Commercial S.A. is a Marseille based bottling company, who produce a number of key soft drink brands. They also have a reputation for technical excellence and innovation. Commercial S.A. required a new bottling line as a result of their expansion. This seemed like an ideal potential customer for Cloverleaf, as they provide a leading technical product that could be desired by Commercial S.A.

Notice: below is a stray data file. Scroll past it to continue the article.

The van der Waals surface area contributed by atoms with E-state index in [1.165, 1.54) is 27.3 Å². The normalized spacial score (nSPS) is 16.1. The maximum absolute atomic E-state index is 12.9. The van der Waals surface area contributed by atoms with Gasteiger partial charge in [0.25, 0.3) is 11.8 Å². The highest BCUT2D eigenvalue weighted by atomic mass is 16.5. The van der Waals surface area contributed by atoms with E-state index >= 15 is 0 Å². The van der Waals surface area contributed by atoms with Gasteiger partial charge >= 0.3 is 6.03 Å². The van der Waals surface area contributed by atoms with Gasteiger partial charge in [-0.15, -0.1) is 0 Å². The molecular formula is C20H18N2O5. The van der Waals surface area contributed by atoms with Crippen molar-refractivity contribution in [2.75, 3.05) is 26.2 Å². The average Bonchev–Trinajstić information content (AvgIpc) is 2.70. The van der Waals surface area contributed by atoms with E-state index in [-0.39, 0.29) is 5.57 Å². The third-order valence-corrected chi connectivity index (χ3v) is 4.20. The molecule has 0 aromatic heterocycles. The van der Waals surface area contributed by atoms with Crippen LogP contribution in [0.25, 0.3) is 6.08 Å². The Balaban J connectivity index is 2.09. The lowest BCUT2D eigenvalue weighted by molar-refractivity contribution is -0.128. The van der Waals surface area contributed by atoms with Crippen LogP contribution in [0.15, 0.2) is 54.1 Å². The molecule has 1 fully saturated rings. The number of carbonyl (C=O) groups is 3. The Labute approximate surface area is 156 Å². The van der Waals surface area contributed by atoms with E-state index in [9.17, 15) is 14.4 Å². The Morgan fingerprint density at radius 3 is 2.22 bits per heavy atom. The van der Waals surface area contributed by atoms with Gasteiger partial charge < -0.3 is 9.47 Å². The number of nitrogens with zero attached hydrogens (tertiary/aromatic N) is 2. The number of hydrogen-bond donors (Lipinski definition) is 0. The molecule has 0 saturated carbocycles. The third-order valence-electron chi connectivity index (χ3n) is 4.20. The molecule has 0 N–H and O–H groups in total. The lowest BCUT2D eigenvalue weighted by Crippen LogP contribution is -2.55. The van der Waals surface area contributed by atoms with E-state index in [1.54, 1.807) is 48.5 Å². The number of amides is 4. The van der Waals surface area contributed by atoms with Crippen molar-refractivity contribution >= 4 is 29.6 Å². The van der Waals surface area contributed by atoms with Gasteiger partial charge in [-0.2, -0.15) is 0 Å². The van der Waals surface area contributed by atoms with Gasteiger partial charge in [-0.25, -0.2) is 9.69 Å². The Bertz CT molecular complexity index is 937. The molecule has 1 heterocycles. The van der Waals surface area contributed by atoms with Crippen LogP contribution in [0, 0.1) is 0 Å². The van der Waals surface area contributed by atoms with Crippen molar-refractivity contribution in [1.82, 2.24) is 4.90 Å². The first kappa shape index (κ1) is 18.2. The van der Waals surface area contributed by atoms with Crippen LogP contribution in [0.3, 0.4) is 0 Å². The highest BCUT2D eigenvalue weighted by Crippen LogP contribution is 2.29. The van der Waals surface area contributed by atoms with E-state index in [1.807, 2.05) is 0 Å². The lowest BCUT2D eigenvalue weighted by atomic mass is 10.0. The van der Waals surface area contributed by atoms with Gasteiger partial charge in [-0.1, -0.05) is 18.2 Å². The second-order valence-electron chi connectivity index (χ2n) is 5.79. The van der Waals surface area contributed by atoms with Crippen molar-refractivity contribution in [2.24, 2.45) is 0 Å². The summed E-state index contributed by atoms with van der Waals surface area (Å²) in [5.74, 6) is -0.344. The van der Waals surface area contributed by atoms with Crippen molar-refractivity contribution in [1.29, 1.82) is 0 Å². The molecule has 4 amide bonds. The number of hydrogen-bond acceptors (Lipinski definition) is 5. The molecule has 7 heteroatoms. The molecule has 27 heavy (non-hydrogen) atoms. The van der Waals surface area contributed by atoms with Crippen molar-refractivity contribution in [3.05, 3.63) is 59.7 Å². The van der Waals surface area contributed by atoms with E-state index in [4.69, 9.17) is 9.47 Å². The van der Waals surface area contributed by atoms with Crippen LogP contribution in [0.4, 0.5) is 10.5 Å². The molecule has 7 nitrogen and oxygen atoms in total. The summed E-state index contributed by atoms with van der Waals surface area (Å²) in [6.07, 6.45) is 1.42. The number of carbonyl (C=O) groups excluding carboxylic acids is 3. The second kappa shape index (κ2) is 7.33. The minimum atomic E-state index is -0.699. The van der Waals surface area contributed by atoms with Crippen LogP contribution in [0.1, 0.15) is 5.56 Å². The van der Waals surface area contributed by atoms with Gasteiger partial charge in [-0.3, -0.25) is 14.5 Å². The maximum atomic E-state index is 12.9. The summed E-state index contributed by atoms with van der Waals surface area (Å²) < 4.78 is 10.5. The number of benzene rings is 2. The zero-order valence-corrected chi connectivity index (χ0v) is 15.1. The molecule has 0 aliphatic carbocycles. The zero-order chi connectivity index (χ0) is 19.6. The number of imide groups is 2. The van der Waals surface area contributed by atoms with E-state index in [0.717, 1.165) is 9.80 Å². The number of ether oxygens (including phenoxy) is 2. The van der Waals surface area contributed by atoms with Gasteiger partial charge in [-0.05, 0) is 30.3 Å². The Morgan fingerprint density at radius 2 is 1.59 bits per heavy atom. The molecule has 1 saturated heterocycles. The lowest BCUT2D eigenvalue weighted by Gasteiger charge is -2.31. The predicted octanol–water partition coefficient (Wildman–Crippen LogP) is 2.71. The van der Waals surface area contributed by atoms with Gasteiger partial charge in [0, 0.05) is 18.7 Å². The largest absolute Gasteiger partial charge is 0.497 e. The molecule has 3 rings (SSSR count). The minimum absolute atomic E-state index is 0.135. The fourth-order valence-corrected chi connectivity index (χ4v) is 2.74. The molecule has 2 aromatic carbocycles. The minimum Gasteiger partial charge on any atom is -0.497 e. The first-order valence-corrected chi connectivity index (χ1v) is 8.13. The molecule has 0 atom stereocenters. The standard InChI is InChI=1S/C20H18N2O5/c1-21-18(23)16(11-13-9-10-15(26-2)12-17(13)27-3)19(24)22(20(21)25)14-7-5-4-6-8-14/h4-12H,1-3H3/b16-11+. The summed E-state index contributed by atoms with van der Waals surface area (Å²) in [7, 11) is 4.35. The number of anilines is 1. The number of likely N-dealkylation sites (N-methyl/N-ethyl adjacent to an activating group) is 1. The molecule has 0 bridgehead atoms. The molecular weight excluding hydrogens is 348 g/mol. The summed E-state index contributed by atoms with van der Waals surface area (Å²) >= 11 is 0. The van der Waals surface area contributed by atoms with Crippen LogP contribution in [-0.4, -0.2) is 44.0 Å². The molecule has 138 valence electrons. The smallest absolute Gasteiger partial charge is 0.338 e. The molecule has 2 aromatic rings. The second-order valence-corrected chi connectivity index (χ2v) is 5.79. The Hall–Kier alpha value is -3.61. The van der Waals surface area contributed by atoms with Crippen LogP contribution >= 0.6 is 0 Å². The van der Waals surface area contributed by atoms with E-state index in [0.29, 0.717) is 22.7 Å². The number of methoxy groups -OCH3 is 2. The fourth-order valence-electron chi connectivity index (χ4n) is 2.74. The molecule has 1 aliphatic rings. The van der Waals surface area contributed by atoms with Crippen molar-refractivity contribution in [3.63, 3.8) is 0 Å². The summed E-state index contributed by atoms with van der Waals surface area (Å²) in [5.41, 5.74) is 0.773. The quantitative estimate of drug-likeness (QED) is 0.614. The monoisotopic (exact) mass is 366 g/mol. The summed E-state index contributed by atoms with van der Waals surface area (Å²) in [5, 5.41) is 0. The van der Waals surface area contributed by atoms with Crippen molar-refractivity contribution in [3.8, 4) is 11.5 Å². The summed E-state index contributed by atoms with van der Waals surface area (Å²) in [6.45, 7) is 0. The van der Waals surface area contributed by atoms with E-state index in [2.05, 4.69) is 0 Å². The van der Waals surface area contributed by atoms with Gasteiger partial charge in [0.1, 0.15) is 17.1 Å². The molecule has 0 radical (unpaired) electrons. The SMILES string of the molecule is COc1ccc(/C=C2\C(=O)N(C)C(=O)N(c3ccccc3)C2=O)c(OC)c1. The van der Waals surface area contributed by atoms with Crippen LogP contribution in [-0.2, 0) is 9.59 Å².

Commercial S.A. controllers purchases through a DMU. A decision making unit which compromises of a few selected senior employees that are involved in the buying decision Jobber (2004). Increasingly DMU’s are much more common due to the fact that some products and services are extremely expensive and by having a group of people involved in the purchase, a greater perspective is given therefore a more accurate decision is made Jobber (2003). The consequence of this is that we are beginning to see the Pareto effect. This is where a large proportion of profit or turnover comes from a handful of customers Wilson (1999). Taking this into account, Cloverleaf’s sales process must target and have a good relationship with the DMU from Commercial S.A., to receive benefits such as sales person knowing who to influence in DMU in order to secure a sale. Mullins (2005) describes that employees in the DMU take particular roles in the buying process, six different roles were created. In terms of Commercial S.A., this consisted of a production manager who tends to be focused towards cost saving and smooth production flow. He may take upon a decider role in the DMU. The production engineer M Artois tends to look upon technical specifications of product. He may well take up the influencer position in the DMU, as he is in charge of drawing up specifications of the requirement. The purchasing officer was M Bernard. Bernard was interested in the financial aspects of the purchase, especially as the potential order was over Ð'Ј1/2 million. Bernard has the Buyer role in the DMU, this is a powerful position in the DMU as he can negotiate prices, and ultimately decide if the order is value for money. The last person in Commercial S.A.’s DMU is the Technical Director. Dr Leblanc is responsible for technical issues and to certify that the technology is state of the art to maintain the organisations technologic excellence and innovation. John Goodman is sales executive for Cloverleaf in France and is responsible for negotiating and producing sales in this region. The potential sale between Commercial S.A and Cloverleaf began when Technical Director Dr Leblanc contacted John to enquire about their products. After a series of events it became apparent that there were flaws, in the process of the sale that led to the deal going to a competitor Hofstead Gm.